Arts & Entertainment

The Crazy Length Apple Goes To In Order To Keep New iPhones Secret

A man went undercover in an iPhone factory
IMAGE Getty
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Recently crowned the world's first $800-billion company, you can be sure that Apple take matters of internal leaks and security pretty seriously.

Going undercover in a Shanghai iPhone factory for six weeks, New York University student Dejian Zeng has revealed the lengths that the company goes to in order to keep their technology hidden from the public and competitors.

In a bid to learn more about the working conditions of Chinese iPhone factories, Zeng discovered that, among other things, workers were provided with a locker room, where they had to leave their phones and all metal objects every morning. Employees then needed special key cards,a facial recognition test, and two metal detector screenings before they could begin work.

He also revealed that workers were moved to an entirely different facility while the iPhone 7 assembly line was being built, so as to avoid any info getting out.

Despite the high-level of security for the assembly workers, Zeng pointed out that factory managers were allowed to bring their phone in the factories as they pleased, which explains where those leaked iPhone rumors come from.

Surprisingly, it turns out that it's not that difficult to get inside a factory, with Zeng telling CNBC that he just "showed up" one day.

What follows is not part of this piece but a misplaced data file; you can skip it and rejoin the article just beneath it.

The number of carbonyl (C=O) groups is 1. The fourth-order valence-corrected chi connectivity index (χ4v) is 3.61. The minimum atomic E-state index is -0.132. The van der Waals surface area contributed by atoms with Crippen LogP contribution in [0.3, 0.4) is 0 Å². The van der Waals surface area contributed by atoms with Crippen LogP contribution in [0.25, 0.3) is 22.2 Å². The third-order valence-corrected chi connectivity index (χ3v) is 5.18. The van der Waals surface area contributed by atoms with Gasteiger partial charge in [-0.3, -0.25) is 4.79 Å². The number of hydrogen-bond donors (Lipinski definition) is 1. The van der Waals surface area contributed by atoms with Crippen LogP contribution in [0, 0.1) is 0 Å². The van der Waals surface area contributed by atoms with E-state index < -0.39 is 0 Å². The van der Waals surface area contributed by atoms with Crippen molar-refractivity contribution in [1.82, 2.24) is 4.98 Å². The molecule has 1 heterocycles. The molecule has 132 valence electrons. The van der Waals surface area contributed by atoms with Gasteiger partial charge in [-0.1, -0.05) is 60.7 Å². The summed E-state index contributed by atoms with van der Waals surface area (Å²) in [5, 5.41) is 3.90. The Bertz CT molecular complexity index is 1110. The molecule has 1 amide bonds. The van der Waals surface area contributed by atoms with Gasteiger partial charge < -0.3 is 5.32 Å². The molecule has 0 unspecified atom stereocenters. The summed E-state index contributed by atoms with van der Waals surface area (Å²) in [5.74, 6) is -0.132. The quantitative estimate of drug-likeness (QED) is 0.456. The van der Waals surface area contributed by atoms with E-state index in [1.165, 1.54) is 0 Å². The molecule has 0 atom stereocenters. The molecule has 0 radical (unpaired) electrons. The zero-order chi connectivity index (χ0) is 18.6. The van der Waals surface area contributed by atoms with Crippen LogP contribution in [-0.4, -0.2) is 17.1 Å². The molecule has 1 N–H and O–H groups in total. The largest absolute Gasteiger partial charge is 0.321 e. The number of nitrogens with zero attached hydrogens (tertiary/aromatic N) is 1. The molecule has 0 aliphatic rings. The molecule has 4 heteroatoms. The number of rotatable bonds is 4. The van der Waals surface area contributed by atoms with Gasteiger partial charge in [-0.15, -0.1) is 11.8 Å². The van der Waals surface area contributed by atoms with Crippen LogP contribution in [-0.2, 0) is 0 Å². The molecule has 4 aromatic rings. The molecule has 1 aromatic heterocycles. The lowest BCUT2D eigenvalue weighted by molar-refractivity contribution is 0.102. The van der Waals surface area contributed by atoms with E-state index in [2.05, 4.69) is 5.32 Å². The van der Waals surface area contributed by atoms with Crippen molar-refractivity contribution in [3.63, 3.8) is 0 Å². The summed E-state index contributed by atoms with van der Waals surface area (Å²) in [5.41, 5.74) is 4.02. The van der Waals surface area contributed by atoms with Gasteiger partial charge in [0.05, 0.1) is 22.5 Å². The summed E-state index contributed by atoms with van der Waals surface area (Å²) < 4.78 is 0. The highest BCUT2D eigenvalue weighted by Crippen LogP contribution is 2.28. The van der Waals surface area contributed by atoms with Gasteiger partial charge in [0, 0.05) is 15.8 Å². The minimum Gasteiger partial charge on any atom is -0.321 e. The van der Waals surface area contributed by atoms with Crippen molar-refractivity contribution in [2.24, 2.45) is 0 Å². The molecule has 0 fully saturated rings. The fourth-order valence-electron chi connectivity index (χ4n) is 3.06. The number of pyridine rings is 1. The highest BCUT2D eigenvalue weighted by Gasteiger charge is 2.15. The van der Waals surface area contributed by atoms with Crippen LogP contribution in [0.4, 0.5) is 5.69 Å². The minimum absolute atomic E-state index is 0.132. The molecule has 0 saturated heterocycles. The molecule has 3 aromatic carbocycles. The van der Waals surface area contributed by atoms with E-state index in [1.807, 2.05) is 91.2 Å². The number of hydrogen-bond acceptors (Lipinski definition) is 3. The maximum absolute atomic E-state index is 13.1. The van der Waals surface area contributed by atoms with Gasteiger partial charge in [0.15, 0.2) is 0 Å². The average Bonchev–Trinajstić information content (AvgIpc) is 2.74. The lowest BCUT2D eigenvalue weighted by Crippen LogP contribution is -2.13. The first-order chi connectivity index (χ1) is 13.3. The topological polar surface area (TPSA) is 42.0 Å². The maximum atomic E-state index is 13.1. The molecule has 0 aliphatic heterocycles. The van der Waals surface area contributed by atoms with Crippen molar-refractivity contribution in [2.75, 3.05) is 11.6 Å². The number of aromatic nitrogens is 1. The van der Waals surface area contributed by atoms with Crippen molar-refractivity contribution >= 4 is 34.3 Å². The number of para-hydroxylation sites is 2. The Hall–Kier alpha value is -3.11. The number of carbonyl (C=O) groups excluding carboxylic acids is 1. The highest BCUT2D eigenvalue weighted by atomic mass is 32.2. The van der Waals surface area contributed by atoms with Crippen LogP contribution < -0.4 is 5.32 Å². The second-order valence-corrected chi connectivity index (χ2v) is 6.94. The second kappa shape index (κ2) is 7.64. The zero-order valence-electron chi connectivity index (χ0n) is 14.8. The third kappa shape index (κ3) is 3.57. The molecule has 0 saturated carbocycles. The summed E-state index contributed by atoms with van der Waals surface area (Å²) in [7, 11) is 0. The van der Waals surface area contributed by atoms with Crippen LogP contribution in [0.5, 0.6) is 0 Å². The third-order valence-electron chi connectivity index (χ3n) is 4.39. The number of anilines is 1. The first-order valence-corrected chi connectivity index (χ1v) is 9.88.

"They just gave me the address of the factory and I just went. I just showed up. When I was there I saw people holding luggage waiting in a long line, so I just stood in the line."

"When it was my turn they asked for my ID, asked to see my hand and asked me to recite the English alphabet. I got in after that. It took less than 30 seconds. You don't have to apply or have any skills."

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Zeng concluded that an iPhone factory in America could never work, with labor costs and the strength of unions being too much of a hinderance, on top of a turnover rate that sees workers lasting as little as two weeks.

This story originally appeared on Esquire.co.uk.

* Minor edits have been made by the Esquiremag.ph editors.

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